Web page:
1. MSNBC: “Death Toll Passes 22,000 in Myanmar Cyclone”

Our hearts and prayers go out to the victims of the cyclone and tidal wave that crashed into Myanmar (formerly called Burma, in southeast Asia) this week, reportedly causing more than 22,000 deaths (as of earlier this week).

Additionally, an almost unfathomable tens of thousands more were reported missing and up to a million homeless in the literal and figurative wake of the cyclone, which included a tidal wave up to 12 feet high that washed away many of the houses in low-lying villages. The people of Myanmar will also have to cope with the destruction of agricultural areas known as the country’s “rice bowl.”

When natural disasters strike, the question of “where was God?” echoes in the hearts and minds of people worldwide—especially when today’s high-tech media can bring us raw footage of the disaster and the affected masses. For many atheists, the existence of death and suffering was the prime reason for their abandonment of God. But understanding Genesis as true history allows us to see the destruction of nature as not part of God’s original “very good” plan for earth and humankind, but rather as something aberrant—not what God originally intended.

And so, starting from Genesis, we can give answers to those who ask where God was in the midst of the Myanmar cyclone. God created this world and pronounced it “very good,” and it was not then a world of death and destruction. However, in Genesis 3, Adam and Eve violated God’s commandment and ate the fruit of the tree, which brought death into the world (Romans 5:12) as part of the Curse. What we see today is not the “best possible” creation of a loving God, but rather the sin-filled, cursed corruption of the original paradise. Natural disasters, suffering, violence, and death are all signposts that point us back to the effect of sin in making our world what it is today—but they are also crucial reminders of our need for a Savior (Romans 5:17)!

2. BBC News: “Platypus genetic code unravelled”

It’s the moment we’ve all been waiting for: the mapping of the genome of the funny, furry duck-billed platypus.

It is interesting to take a closer look at one of God’s strangest creatures, the duck-billed platypus, known for its odd combination of features. What isn’t so thrilling is to read the many evolutionary interpretations of the platypus genome!

The genome was published in the journal Nature by a group of more than 100 scientists from the U.S., U.K., and Australia. The platypus was chosen because of its unusual features—a duck bill, mole eyes, lizard eggs, and beaver tail—Chris Ponting of the University of Oxford’s MRC Functional Genetics Unit half joked. Unsurprisingly, this reflects evolutionists’ beliefs that platypuses are, in a way, at an evolutionary “crossroads” between mammal and reptile.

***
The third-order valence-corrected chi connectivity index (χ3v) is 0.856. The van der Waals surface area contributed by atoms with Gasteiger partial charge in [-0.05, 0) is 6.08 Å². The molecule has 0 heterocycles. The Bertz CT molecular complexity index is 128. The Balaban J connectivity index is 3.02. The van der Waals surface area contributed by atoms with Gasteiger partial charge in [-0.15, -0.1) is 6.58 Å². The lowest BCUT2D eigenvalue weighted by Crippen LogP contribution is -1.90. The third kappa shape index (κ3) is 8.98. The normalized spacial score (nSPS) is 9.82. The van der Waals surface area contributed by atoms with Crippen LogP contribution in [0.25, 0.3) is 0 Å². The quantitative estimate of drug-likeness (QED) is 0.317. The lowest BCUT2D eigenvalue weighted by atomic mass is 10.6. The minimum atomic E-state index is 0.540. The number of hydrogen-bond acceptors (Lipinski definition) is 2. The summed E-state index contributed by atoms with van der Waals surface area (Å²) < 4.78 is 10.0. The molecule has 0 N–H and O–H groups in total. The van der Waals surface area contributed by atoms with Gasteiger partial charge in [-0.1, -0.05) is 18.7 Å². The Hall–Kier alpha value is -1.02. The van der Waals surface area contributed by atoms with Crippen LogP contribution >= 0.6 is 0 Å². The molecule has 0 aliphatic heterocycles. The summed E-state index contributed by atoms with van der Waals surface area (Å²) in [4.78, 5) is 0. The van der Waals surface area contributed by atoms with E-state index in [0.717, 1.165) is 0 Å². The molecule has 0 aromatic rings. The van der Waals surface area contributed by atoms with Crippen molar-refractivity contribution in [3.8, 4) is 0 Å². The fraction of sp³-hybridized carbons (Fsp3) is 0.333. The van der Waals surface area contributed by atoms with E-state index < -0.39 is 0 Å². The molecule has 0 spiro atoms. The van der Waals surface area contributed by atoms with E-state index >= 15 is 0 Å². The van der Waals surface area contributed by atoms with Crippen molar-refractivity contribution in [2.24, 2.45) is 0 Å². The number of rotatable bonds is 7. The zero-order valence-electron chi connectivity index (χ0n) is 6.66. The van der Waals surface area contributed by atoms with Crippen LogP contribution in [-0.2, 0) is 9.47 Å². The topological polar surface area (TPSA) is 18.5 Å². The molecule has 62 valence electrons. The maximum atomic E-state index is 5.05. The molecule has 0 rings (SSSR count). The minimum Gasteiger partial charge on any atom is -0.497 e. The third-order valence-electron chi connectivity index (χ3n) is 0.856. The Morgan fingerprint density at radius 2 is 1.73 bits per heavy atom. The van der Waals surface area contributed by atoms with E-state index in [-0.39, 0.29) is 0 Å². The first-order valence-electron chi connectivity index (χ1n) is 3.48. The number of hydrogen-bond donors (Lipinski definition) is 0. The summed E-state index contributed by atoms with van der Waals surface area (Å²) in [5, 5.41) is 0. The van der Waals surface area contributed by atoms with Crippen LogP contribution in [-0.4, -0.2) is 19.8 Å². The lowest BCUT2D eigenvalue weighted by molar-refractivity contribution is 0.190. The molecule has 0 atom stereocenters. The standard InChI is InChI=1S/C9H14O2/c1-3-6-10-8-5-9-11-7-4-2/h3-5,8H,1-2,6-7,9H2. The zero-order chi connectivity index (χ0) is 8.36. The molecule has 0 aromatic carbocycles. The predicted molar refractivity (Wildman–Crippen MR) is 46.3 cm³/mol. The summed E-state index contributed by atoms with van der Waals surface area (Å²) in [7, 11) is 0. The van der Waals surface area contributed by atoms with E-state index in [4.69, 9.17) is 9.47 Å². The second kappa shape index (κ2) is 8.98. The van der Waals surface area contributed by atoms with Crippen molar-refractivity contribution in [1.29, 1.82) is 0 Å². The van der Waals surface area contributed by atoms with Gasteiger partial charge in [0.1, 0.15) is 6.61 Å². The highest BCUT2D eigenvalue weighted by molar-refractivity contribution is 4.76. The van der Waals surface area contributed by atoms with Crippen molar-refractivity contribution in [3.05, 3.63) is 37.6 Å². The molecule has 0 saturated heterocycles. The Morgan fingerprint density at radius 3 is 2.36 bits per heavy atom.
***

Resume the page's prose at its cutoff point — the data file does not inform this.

BBC News reports that the platypus genome shows “[t]he animal comes from an early branch of the mammal family . . . [h]owever, it lays eggs like a reptile . . . this unique mixture of features is reflected in its DNA.” We wonder how much this was just a case of scientists finding what they were already looking for, since Ponting adds that “the genome sequence enabled scientists to look back in time to see what an early mammal would have been like”—in other words, the platypus was already regarded as a primitive mammal.

Louisiana State University’s Mark Batzer explained that “[o]ne big surprise [of the study] was the patchwork nature of the genome with avian, reptilian and mammalian features.” Yet since DNA is an organism’s blueprint for producing different features, and since the platypus does indeed have various bird-like and reptile-like features in addition to the various things that make it a mammal, we shouldn’t be at all surprised to find that that’s what the platypus genome codes for! In a way, this would be similar to finding a house that combined several styles of architecture that helped it match its landscape better, then looking at the house’s blueprint and discovering the same combination of architectural styles on the blueprint. Was it a strange conflation of styles by the errors of a photocopier, or was it the genius of a skillful architect who wanted to perfectly match the house to a unique environment?

3. National Geographic News: “Dino-Era Bird Fossil Found; One of Oldest Known”

Dubbed “the dawn of the Confucius bird,” a new bird fossil discovered in China is said to be from the time of the dinosaurs but is remarkably well preserved.

Officially named Eoconfuciusornis zhengi—as is translated above—the bird fossil was discovered outside of Beijing along a forested lakeside two years ago. Now, a team of scientists publishing in the journal Science in China describe the find.

Beijing Institute professor Zhang Fucheng, lead author on the study, explained, “Eoconfuciusornis was extraordinarily well preserved for the fossil to have contained such depth of detail.” According to the study, E. zhengi likely died, fell to the bottom of a lake, and “was quickly covered in sediment”—131 million years ago.

Yet despite its age, National Geographic News reports that “[t]he specimen’s fully developed, modern-looking wings and symmetrically balanced tail feathers were etched into the stone in curved lines of black and brown.” (See the photo on National Geographic’s website.)

Thus, according to these scientists, this basically modern bird came shortly (on the evolutionary timescale) after Archaeopteryx—the notorious dino-to-bird “transitional form”—yet came before the likes of Microraptor gui, a supposed feathered dinosaur that also has been propped up as an example of the dino-to-bird transition.